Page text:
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Sesa Goa set to merge with Sterlite Industries

This article was posted on Feb 22, 2012 and is filed under Market News

The London-listed Vedanta Resources is giving final touches to a merger of Sesa Goa with Sterlite Industries, creating a Rs 40,000-crore metals giant. As part of the grand restructuring initiated by Anil Agarwal, even Cairn India may get realigned with the new entity.

Sesa Goa has a current market capitalisation of around Rs 21,441 crore and Sterlite Rs 43,158 crore.

Till December 2011, the promoters owned 53.3 per cent of Sterlite and 55.1 per cent in Sesa Goa, held through various investment and finance companies of Vedanta. Sterlite, in turn, owns 64.9 per cent in Hindustan Zinc Ltd (HZL).

According to independent sources aware of the ongoing plan, a share swap in the ratio of 2:3 is being talked about. This means a shareholder will get two shares of Sterlite Industries for every three shares of Sesa Goa. But, this could not be verified.
56,439 Net profit
3,807 Market cap
30,553 Debt
Sesa Goa* Sterlite ** Cairn India
Vedanta’s stake 55.1% 53.3% 39%
Sales 10,148 30,248 10,278
Net profit 4,175 4,994 6,330
Cash profit (FY11) 3,563 1,504 6,941
Debt 999 11,729 2,678
Market cap 21,441 43,158 74,597
All figures in Rs crore, except where stated otherwise
*Sesa Goa has 20% stake in Cairn India, 100% in V S Dempo
** Sterlite has four subsidiaries: Balco (51%), Hindustan Zinc (64.9%), Sterlite Energy (100%) and Australian Copper Mines (100%)
Source: Vedanta Annual Report, CapitaLine and
National Stock Exchange

Analysts say the merger could be the first step in resuming the group restructuring started and then halted in 2008 due to an investor backlash. Under that plan, Sterlite would have held the copper and zinc businesses and Vedanta Aluminium was supposed to hold the aluminium and energy businesses. Sesa Goa, or the iron ore business, was still under direct control of Vedanta Resources.

A source in the know of the development added, “Vedanta Aluminium Ltd (VAL) may now also come under Sterlite Industries.” Currently, VAL is a private company where the promoters own over 70.5 per cent.

The official said under the new structure, Sterlite would hold all the metals businesses — aluminium, copper, zinc and iron ore — of Vedanta in India. Even Sesa’s iron ore operations will come under it.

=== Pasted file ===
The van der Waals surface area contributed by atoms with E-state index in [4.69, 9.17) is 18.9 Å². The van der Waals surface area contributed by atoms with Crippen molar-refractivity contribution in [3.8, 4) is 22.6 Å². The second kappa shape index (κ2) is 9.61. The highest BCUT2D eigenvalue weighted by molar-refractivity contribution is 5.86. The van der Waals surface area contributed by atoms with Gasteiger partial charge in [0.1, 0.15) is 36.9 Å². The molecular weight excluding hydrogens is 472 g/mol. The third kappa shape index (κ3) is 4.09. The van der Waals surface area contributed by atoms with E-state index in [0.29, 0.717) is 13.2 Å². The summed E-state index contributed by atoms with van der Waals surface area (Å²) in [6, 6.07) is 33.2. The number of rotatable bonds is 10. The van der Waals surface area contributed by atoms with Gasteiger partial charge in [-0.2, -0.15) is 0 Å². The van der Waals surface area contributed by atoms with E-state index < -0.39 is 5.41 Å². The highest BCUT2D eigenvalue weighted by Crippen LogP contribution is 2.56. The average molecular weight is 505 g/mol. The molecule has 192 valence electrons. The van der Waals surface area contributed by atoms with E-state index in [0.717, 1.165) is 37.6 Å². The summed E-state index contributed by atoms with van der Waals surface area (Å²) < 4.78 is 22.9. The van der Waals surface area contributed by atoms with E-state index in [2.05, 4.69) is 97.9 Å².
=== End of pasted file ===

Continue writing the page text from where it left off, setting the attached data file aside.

Another analyst added, “Already, HZL is part of Sterlite. Therefore, with this move, Sesa Goa, too, will get out of the direct hold of Vedanta and come under Sterlite.”

But, it may not just stop there. Sources added Sterlite may well become the holding company for the entire Indian operations. That means even Sesa Goa and Vedanta’s investments in Cairn India are getting realigned.

A source said, “The design is to transfer the debt of a non-operating holding company (Vedanta Plc) to a cash flow-generating entity with underlying Indian assets. Now, Sterlite can become the robust Indian holding company, with India operations. Now, people can not point fingers at a UK entity Vedanta owning a large chunk of a strategic oil asset in India. So, from a strategic, geopolitical and financial angle, this makes logical sense.”

Currently, Vedanta Resources Plc has 38.8 per cent in Cairn India. Sesa Goa has around 20 per cent. Once Sesa Goa and Sterlite merge, Sesa’s investment will get transferred into Sterlite. And, with Vedanta transferring its stake, Sterlite will own 58.8 per cent in Cairn India.

When contacted, the group spokesperson said: “Vedanta’s stated strategy is to simplify and consolidate its corporate structure. Management reviews options to deliver this strategy on an ongoing basis and will update the market as appropriate.”

P K Mukherjee, MD, Sesa Goa, said, “Any merger story kicks off through board meetings and then follows the prescribed process. Therefore, before any such proposal is approved by the boards, such stories create speculative deals in the market.”

Tarun Jain, Group CFO, also did not want to comment. The restructuring will also keep in mind Vedanta’s debt repayment obligations, especially after the Cairn India acquisition. The subsidiaries also need to capitalise it regularly through dividend payouts. Vedanta has a $550-million (Rs 2,750-crore) obligation this year to service just the interest component of its debt.

With over $9 billion (Rs 45,000 crore) of debt, Vedanta’s debt covenants are also restrictive. Analysts predict the covenants can get triggered if the commodity prices fall 15-20 per cent from current levels. In any case, the prospects of rerating always loom large.

Vedanta has also made it clear, in recent analyst calls, its talks with the government for the residual Balco stake have been revived. That could potentially mean another $3-billion (Rs 15,000-crore) payout. It also has its own capex lined up, making many worry its debt may actually balloon to an unsustainable level. After the Cairn acquisition. Moody’s has already downgraded Vedanta’s bonds to Ba3 from Ba2 last month.

Source: Business Standard

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